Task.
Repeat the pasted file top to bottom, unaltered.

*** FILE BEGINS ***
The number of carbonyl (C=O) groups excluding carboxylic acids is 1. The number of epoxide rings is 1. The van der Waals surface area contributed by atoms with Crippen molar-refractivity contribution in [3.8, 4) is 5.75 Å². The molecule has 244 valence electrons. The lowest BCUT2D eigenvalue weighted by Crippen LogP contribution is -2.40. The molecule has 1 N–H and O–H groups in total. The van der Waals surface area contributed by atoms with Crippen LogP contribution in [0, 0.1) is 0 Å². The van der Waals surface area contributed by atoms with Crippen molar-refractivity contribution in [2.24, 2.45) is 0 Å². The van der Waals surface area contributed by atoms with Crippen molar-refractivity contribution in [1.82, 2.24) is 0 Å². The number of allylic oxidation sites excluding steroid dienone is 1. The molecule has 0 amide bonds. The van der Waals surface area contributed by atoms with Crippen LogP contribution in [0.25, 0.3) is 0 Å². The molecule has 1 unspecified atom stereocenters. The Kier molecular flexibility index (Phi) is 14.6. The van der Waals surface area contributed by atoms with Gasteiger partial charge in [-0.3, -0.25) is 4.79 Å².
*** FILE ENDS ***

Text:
The number of carbonyl (C=O) groups excluding carboxylic acids is 1. The number of epoxide rings is 1. The van der Waals surface area contributed by atoms with Crippen molar-refractivity contribution in [3.8, 4) is 5.75 Å². The molecule has 244 valence electrons. The lowest BCUT2D eigenvalue weighted by Crippen LogP contribution is -2.40. The molecule has 1 N–H and O–H groups in total. The van der Waals surface area contributed by atoms with Crippen LogP contribution in [0, 0.1) is 0 Å². The van der Waals surface area contributed by atoms with Crippen molar-refractivity contribution in [2.24, 2.45) is 0 Å². The van der Waals surface area contributed by atoms with Crippen molar-refractivity contribution in [1.82, 2.24) is 0 Å². The number of allylic oxidation sites excluding steroid dienone is 1. The molecule has 0 amide bonds. The van der Waals surface area contributed by atoms with Crippen LogP contribution in [0.25, 0.3) is 0 Å². The molecule has 1 unspecified atom stereocenters. The Kier molecular flexibility index (Phi) is 14.6. The van der Waals surface area contributed by atoms with Gasteiger partial charge in [-0.3, -0.25) is 4.79 Å².